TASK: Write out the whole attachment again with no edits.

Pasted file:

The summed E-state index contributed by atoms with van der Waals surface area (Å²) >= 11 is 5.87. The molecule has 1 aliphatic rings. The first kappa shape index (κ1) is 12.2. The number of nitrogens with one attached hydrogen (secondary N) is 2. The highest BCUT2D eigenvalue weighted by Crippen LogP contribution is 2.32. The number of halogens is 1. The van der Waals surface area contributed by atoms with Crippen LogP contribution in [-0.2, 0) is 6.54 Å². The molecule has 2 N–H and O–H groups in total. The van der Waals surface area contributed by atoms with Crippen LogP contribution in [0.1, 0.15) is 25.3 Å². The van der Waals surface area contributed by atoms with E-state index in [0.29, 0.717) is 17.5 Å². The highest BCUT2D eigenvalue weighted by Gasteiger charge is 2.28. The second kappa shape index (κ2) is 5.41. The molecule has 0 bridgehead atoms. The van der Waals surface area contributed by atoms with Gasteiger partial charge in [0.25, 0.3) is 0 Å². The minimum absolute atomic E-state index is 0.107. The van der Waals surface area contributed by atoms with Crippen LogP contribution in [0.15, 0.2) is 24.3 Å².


The summed E-state index contributed by atoms with van der Waals surface area (Å²) >= 11 is 5.87. The molecule has 1 aliphatic rings. The first kappa shape index (κ1) is 12.2. The number of nitrogens with one attached hydrogen (secondary N) is 2. The highest BCUT2D eigenvalue weighted by Crippen LogP contribution is 2.32. The number of halogens is 1. The van der Waals surface area contributed by atoms with Crippen LogP contribution in [-0.2, 0) is 6.54 Å². The molecule has 2 N–H and O–H groups in total. The van der Waals surface area contributed by atoms with Crippen LogP contribution in [0.1, 0.15) is 25.3 Å². The van der Waals surface area contributed by atoms with E-state index in [0.29, 0.717) is 17.5 Å². The highest BCUT2D eigenvalue weighted by Gasteiger charge is 2.28. The second kappa shape index (κ2) is 5.41. The molecule has 0 bridgehead atoms. The van der Waals surface area contributed by atoms with Gasteiger partial charge in [0.25, 0.3) is 0 Å². The minimum absolute atomic E-state index is 0.107. The van der Waals surface area contributed by atoms with Crippen LogP contribution in [0.15, 0.2) is 24.3 Å².